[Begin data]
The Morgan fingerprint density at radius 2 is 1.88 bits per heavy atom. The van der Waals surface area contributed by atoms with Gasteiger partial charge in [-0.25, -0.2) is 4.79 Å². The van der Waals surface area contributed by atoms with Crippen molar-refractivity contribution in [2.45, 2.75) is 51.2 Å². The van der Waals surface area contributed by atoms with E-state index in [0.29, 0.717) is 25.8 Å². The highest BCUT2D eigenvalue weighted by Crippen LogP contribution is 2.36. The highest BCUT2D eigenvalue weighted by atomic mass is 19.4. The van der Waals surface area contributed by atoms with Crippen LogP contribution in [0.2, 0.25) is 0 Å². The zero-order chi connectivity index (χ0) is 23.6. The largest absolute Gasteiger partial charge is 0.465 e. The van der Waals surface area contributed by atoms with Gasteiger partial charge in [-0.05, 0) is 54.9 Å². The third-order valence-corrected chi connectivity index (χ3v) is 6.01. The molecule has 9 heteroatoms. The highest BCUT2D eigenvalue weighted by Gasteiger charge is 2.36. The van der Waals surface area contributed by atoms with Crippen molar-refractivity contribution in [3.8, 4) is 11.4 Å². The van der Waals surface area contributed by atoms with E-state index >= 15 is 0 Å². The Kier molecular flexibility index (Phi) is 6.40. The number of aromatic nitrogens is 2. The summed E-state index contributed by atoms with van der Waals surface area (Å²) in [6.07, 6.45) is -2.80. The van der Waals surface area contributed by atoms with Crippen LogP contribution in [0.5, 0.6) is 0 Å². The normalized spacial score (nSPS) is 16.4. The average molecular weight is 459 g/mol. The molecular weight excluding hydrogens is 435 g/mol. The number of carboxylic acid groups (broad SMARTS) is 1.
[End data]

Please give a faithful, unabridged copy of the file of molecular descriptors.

The Morgan fingerprint density at radius 2 is 1.88 bits per heavy atom. The van der Waals surface area contributed by atoms with Gasteiger partial charge in [-0.25, -0.2) is 4.79 Å². The van der Waals surface area contributed by atoms with Crippen molar-refractivity contribution in [2.45, 2.75) is 51.2 Å². The van der Waals surface area contributed by atoms with E-state index in [0.29, 0.717) is 25.8 Å². The highest BCUT2D eigenvalue weighted by Crippen LogP contribution is 2.36. The highest BCUT2D eigenvalue weighted by atomic mass is 19.4. The van der Waals surface area contributed by atoms with Crippen LogP contribution in [0.2, 0.25) is 0 Å². The zero-order chi connectivity index (χ0) is 23.6. The largest absolute Gasteiger partial charge is 0.465 e. The van der Waals surface area contributed by atoms with Gasteiger partial charge in [-0.05, 0) is 54.9 Å². The third-order valence-corrected chi connectivity index (χ3v) is 6.01. The molecule has 9 heteroatoms. The highest BCUT2D eigenvalue weighted by Gasteiger charge is 2.36. The van der Waals surface area contributed by atoms with Crippen molar-refractivity contribution in [3.8, 4) is 11.4 Å². The van der Waals surface area contributed by atoms with E-state index >= 15 is 0 Å². The Kier molecular flexibility index (Phi) is 6.40. The number of aromatic nitrogens is 2. The summed E-state index contributed by atoms with van der Waals surface area (Å²) in [6.07, 6.45) is -2.80. The van der Waals surface area contributed by atoms with Crippen LogP contribution in [0.5, 0.6) is 0 Å². The normalized spacial score (nSPS) is 16.4. The average molecular weight is 459 g/mol. The molecular weight excluding hydrogens is 435 g/mol. The number of carboxylic acid groups (broad SMARTS) is 1.